Rejoice in the Lord always.
I will say it again:
Let your gentleness be evident to all.
The Lord is near.
Do not be anxious about anything,
but in every situation, by prayer and petition, with thanksgiving,
present your requests to God.
And the peace of God, which transcends all understanding,
will guard your hearts and your minds in Christ Jesus.
Finally, brothers and sisters,
whatever is true,
whatever is noble,
whatever is right,
whatever is pure,
whatever is lovely,
whatever is admirable—
if anything is excellent or praiseworthy—
think about such things.
Whatever you have learned or
heard from me,
or seen in me—
put it into practice.
And the God of peace will be with you.
…for I have learned to be content with whatever I have.
I know what it is to have little, and I know what it is
to have plenty. In any and all circumstances I have
learned the secret of being well-fed and of going hungry,
of having plenty and of being in need.
I can do all things through him who strengthens me.
Philippians 4: 4-9, 11b-13 (NIV)
Friday’s post began with a picture of lovely lush green grass.
A close-up view.
That could be the view from a zoom lens camera of the meadow pictured above.
To the ant, a patch of grass is a jungle.
To us, a square of grass is easily trampled underfoot.
A meadow takes many footsteps to be surveyed.
Friday post recounted Paul’s words as expressed by The Message, vivid green revelry.
Today, let’s back up a bit and take a bird’s-eye view of how Paul surveys the
grassy and sometime barren hills of our lives.
To get the proper vantage point, one must look at the author.
Paul, originally an opponent of Christ and His followers, found Christ as worthy
to defend after a blinding trip to Damascus.
Paul’s job description changed from persecuting believers to lobbying
others to become believers.
His road was not easy.
Look at his resume.
Exposure to death continually.
Lashed 39 times.
Beaten with rods three times.
Shipwrecked three times.
In danger due to bandits.
In danger due to his own countrymen.
In danger from Gentiles.
In danger in the city.
In danger in the country.
In danger at sea.
In danger from false brothers.
A thorn that God chose not to remove.
It would be quicker to list Paul’s good days as a servant of Christ.
This was Paul’s view scanning the meadow.
The view that leads to that lush inviting patch of grass.
This is our lens to understand the verses in Philippians.
Verses that are so familiar, I wonder if we have lost the awe of these
words written by a man who lived a life of hardship constantly.
He says to the Philippians…
He says to us…
Keep doing the things that you have
Zoom in closer.
Can you see that small plot of land?
It looks like a soft place to rest.
It’s tiny acreage is covered with words like:
This is the land that Paul resided.
Despite situational terrain we might consider barren and uninhabitable,
Paul found it to be a fruitful spacious place.
It’s what he tells us to think about.
This is what we hear and learn from Paul.
He shows us that regardless of what is happening in our lives,
we can focus our minds on good things.
It’s not wishful thinking…it is intentional focused thinking.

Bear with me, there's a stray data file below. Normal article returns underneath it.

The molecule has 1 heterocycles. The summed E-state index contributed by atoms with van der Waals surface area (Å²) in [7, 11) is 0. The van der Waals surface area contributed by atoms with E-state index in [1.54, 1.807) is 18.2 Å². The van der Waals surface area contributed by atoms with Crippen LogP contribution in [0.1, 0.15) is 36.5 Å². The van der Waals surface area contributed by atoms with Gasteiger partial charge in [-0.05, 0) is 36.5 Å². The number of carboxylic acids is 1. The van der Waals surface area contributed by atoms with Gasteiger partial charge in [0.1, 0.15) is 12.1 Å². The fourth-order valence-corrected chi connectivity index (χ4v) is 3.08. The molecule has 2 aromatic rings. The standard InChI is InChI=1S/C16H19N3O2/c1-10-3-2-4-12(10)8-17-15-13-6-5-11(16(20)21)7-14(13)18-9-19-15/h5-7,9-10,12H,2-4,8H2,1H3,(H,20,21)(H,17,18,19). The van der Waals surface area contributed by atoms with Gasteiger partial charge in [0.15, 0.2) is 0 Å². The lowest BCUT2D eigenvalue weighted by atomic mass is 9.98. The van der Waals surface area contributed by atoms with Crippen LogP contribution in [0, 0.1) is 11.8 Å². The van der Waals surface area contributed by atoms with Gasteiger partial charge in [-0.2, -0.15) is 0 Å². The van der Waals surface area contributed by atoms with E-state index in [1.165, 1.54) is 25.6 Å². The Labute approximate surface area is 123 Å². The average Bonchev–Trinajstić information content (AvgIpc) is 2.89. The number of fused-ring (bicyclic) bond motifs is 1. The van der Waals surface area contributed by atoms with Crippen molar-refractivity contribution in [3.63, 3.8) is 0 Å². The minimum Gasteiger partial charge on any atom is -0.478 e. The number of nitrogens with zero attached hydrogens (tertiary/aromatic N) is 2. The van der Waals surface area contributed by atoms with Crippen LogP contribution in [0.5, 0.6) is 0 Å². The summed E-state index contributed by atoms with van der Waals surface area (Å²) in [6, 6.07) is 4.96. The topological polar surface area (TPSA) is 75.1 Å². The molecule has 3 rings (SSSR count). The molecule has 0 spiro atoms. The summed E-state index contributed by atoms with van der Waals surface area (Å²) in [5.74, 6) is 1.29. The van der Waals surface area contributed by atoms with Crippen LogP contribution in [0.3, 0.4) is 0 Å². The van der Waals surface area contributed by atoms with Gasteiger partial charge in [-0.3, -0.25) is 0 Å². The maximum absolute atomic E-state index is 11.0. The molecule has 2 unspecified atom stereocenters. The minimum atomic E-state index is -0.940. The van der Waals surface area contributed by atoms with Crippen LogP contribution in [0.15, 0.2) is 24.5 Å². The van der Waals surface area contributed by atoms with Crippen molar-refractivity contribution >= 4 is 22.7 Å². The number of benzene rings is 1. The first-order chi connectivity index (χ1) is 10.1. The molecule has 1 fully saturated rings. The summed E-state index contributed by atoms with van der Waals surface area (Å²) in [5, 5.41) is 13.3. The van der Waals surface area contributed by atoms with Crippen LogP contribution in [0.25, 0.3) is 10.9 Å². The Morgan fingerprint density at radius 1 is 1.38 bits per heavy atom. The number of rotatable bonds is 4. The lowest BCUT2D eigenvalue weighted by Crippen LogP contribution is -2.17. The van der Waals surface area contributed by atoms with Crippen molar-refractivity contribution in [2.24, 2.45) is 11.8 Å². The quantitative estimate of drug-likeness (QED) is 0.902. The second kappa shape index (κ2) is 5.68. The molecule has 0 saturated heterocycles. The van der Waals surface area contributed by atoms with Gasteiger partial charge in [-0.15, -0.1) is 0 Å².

That is one of the secrets he shares with us,
be content in whatever clump of weeds you find yourself.
Green grass or thistles.
Dwell on what is good!
When the days get hot and shade seems in short supply,
Paul tells us to not worry.
Don’t be anxious.
Trees are scattered throughout the meadow.
Branches that are held securely by prayers, petitions and
The leaves do their wave of rejoicing.
Leaves of joy.
Reminding us we are to do the same.
Again and again.
Like an ice-cold glass of water or a gentle breeze on a sun-drenched
day, peace quenches the parched soul.
Peace that boggles the mind.
Peace that stands guard to protect the mind from running to
worst case scenarios.
Peace that stands ready to bolster the heart when it wants
to beat in the rhythm of discouragement.
No one understands it.
Paul didn’t understand it.
He experienced it.
He walked in the reality of this surpassing peace.
We can know this peace.
Ever so gently we change our line of sight to catch a glimpse
of a single inch of lime green blades.
It’s there that reveals the true focus that departs from the panoramic
to the naked eye and finally to the magnified look.
I can do all things through him who strengthens me.
This statement lowers our eyes revealing vast
life teeming beneath this speck of lawn.
How could this activity escapes our gaze?
Paul knew that he could do all things through Christ because he
had come to know God.
Paul knew the God above the meadow.
He knew a God that was always worthy of rejoicing.
Paul knew the God who designed trees.
A God who longs to hear prayers about everything.
Paul was acquainted with the God that gives peace beyond measure, unreservedly
and that transcends all understanding.
Paul lived in weakness yet found
the God who gives strength for all things.
The God of Paul told him not to worry about anything.
The God of Paul was intimately involved in the meadow,
the plot of land and in the smallness of a blade of grass.
This is Paul’s God.
This is our God.
For this God is our God for ever and ever;
he will be our guide even to the end.
Psalm 48: 14
May you find him wherever your feet may roam today,
be it weeds,
in lush velvety green grass.
He is there.
He is the God of
What better way to sum up the great I Am!